What Is Next of Kin?

Next of Kin Definition

A person’s “Next of Kin” is their closest living blood relative.

The purpose of determining a person’s next of kin is to figure out the appropriate and legal line of inheritance for their estate.

In some cases, the next of kin may also have certain responsibilities during or right after their relative’s life.

For example, they may need to make medical decisions or prepare funeral arrangements.

How to Determine Next of Kin

Generally speaking, legally determining a person’s next of kin is not as important if the deceased leaves behind a will or if they have a living spouse.

In the case that the deceased has a will, it becomes the primary legal outline mandating the distribution of their estate.

If the deceased has a living spouse but no will, then by law in most US states, the estate is inherited in full by the spouse.

Next of Kin Example

In lieu of a will or a living spouse, the line of inheritance starts with the offspring of the deceased, moving from their children to their grandchildren and so on.

In the absence of any offspring, the line of inheritance moves upward to the parents of the deceased.

If their parents are not capable of receiving the inheritance, then so-called collateral heirs, meaning siblings, nieces, and nephews, have the right to the deceased’s estate.

Reach out to Experts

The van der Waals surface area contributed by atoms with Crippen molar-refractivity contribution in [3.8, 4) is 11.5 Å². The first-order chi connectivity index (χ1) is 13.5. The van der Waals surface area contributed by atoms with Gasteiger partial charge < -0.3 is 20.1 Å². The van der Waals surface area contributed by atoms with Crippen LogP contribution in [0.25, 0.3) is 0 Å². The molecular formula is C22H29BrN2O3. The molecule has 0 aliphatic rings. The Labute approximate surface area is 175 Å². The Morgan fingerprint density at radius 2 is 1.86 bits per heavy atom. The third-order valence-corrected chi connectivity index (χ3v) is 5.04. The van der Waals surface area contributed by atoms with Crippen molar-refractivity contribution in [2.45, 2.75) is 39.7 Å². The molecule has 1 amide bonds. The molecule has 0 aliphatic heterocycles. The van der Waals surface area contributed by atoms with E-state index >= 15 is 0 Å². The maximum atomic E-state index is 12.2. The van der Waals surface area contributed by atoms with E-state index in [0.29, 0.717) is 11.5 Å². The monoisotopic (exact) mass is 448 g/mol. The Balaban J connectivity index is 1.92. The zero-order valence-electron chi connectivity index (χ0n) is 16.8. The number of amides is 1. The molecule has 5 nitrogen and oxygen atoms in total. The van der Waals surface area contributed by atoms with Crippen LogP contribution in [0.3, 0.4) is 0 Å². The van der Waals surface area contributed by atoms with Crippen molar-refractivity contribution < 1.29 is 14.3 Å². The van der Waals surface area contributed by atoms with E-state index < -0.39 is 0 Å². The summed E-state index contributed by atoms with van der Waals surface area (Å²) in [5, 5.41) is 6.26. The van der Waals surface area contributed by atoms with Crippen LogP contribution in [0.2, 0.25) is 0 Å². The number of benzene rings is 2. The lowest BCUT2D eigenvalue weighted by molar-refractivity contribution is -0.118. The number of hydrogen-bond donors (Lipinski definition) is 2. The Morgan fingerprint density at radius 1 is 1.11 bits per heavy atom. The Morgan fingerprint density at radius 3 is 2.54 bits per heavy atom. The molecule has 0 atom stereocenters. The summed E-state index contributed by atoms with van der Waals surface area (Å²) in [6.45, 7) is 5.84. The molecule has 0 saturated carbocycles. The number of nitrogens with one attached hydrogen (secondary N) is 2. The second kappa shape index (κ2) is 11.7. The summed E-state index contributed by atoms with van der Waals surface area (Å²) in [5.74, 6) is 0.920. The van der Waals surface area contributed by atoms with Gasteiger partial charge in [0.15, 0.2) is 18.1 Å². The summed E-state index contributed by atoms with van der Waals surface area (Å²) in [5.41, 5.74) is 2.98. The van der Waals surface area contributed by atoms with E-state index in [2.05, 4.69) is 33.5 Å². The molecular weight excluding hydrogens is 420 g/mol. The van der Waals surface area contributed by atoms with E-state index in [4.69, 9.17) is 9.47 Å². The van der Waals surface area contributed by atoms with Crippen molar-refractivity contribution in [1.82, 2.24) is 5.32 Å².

Reach out to a financial advisor in Chattanooga, TN for more information on how you can use estate planning to secure your next of kin. Our team is here to help provide the guidance and legal knowledge that will help ensure everything goes smoothly for both your loved one’s family, friends, and heirs.

For those of you that do not live locally, please visit our financial advisors home page to see the areas we serve.

Calculating Net Worth FAQs

A person’s “Next of Kin” is their closest living blood relative.
The purpose of determining a person’s next of kin is to figure out the appropriate and legal line of inheritance for their estate.
Generally speaking, legally determining a person’s next of kin is not as important if the deceased leaves behind a will or if they have a living spouse.
In lieu of a will or a living spouse, the line of inheritance starts with the offspring of the deceased, moving from their children to their grandchildren and so on.
In the case that the deceased has a will, it becomes the primary legal outline mandating the distribution of their estate.
True Tamplin, BSc, CEPF®

About the Author
True Tamplin, BSc, CEPF®

True Tamplin is a published author, public speaker, CEO of UpDigital, and founder of Finance Strategists.

True contributes to his own finance dictionary, Finance Strategists, and has spoken to various financial communities such as the CFA Institute, as well as university students like his Alma mater, Biola University, where he received a bachelor of science in business and data analytics.

To learn more about True, visit his personal website, view his author profile on Amazon, his interview on CBS, or check out his speaker profile on the CFA Institute website.